Screw Jacks, also known as mechanical actuators, are used to lift, position — such as push, pull, tilt, or roll — and support all types of loads. Mechanical screw jacks are used in machines and equipment to convert rotary motion into linear motion or force. Within a screw jack, translating screws are used to extend and retract a load, while rotating screws are fixed and the load travels along the screw for more positioning options. Screw jacks can range in capacity from 250 lbs. to 300 tons and are used in virtually every industry – from building construction to satellite positioning.
There are two types of screw jack systems:
Screw Jack Lifting Systems
- Screw Jack Lifting Systems are best in applications where you’re lifting a load, but accuracy is not as critical as during the positioning, such as moving boxes from a floor to a mezzanine.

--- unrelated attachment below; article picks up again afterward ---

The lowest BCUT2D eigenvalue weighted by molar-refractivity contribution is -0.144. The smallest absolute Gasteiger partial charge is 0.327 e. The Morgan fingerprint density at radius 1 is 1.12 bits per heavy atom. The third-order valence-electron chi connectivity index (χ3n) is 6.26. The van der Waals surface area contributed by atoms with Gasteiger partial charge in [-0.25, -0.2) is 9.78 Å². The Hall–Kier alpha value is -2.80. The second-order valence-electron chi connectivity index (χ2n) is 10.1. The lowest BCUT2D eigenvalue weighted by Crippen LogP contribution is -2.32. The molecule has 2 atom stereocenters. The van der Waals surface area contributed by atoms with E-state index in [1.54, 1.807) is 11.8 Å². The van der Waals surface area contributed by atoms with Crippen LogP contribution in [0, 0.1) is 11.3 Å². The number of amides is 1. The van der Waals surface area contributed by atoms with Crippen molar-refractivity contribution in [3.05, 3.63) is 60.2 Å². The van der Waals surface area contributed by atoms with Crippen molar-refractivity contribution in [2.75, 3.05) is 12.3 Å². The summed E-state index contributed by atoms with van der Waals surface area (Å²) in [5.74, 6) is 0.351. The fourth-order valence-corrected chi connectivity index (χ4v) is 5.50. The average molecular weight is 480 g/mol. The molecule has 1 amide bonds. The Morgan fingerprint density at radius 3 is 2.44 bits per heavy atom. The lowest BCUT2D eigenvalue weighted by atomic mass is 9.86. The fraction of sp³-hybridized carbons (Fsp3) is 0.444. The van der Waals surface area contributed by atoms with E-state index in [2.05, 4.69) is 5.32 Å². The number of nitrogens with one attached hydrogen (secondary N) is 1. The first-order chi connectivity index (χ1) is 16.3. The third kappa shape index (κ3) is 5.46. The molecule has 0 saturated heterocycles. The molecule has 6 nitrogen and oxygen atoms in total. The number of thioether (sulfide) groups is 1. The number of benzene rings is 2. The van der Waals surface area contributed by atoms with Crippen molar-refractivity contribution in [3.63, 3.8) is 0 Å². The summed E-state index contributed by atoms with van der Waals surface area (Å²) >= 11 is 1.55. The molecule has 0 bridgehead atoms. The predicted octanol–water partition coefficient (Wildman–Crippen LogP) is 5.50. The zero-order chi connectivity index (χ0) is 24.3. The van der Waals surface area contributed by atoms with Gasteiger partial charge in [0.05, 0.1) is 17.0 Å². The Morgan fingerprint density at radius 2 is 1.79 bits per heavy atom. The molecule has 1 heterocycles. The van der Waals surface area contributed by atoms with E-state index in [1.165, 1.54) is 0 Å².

- Other applications for Screw Jack Lifting Systems include machine adjustment, conveyors, and ergonomic platforms.
Screw Jack Positioning System
- Screw Jack Positioning Systems are best in applications that require accuracy and precision. These systems are capable of push, pull, tilt, or rolling movements. Screw Jack Positioning Systems are used for positioning satellite dishes that require exact positioning on a target to pick up a signal and other applications that require a high level of precision movement.
- Screw Jack Positioning Systems are also used in applications such as metals manufacturing to keep a steel roll straight and balanced during the production process.